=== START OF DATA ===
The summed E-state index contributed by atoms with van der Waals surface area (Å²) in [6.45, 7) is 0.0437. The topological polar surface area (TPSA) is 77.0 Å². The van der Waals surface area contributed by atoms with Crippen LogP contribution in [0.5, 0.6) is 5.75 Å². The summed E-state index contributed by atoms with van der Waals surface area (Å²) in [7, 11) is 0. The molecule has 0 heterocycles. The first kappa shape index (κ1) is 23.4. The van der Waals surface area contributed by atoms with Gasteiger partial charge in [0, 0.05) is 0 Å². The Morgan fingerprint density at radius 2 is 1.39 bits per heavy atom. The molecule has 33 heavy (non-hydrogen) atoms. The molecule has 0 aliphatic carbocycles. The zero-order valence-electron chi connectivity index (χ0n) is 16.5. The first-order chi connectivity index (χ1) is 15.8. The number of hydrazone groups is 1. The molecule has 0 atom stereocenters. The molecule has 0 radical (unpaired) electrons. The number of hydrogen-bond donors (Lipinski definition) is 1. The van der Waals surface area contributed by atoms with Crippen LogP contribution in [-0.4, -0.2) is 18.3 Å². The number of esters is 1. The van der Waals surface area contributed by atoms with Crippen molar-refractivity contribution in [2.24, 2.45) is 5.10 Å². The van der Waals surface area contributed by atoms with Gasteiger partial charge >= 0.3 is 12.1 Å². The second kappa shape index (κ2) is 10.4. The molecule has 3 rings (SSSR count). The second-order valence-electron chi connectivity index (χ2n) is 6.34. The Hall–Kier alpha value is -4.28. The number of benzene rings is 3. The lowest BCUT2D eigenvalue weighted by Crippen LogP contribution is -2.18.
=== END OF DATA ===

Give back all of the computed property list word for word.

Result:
The summed E-state index contributed by atoms with van der Waals surface area (Å²) in [6.45, 7) is 0.0437. The topological polar surface area (TPSA) is 77.0 Å². The van der Waals surface area contributed by atoms with Crippen LogP contribution in [0.5, 0.6) is 5.75 Å². The summed E-state index contributed by atoms with van der Waals surface area (Å²) in [7, 11) is 0. The molecule has 0 heterocycles. The first kappa shape index (κ1) is 23.4. The van der Waals surface area contributed by atoms with Gasteiger partial charge in [0, 0.05) is 0 Å². The Morgan fingerprint density at radius 2 is 1.39 bits per heavy atom. The molecule has 33 heavy (non-hydrogen) atoms. The molecule has 0 aliphatic carbocycles. The zero-order valence-electron chi connectivity index (χ0n) is 16.5. The first-order chi connectivity index (χ1) is 15.8. The number of hydrazone groups is 1. The molecule has 0 atom stereocenters. The molecule has 0 radical (unpaired) electrons. The number of hydrogen-bond donors (Lipinski definition) is 1. The van der Waals surface area contributed by atoms with Crippen LogP contribution in [-0.4, -0.2) is 18.3 Å². The number of esters is 1. The van der Waals surface area contributed by atoms with Crippen molar-refractivity contribution in [2.24, 2.45) is 5.10 Å². The van der Waals surface area contributed by atoms with Gasteiger partial charge >= 0.3 is 12.1 Å². The second kappa shape index (κ2) is 10.4. The molecule has 3 rings (SSSR count). The second-order valence-electron chi connectivity index (χ2n) is 6.34. The Hall–Kier alpha value is -4.28. The number of benzene rings is 3. The lowest BCUT2D eigenvalue weighted by Crippen LogP contribution is -2.18.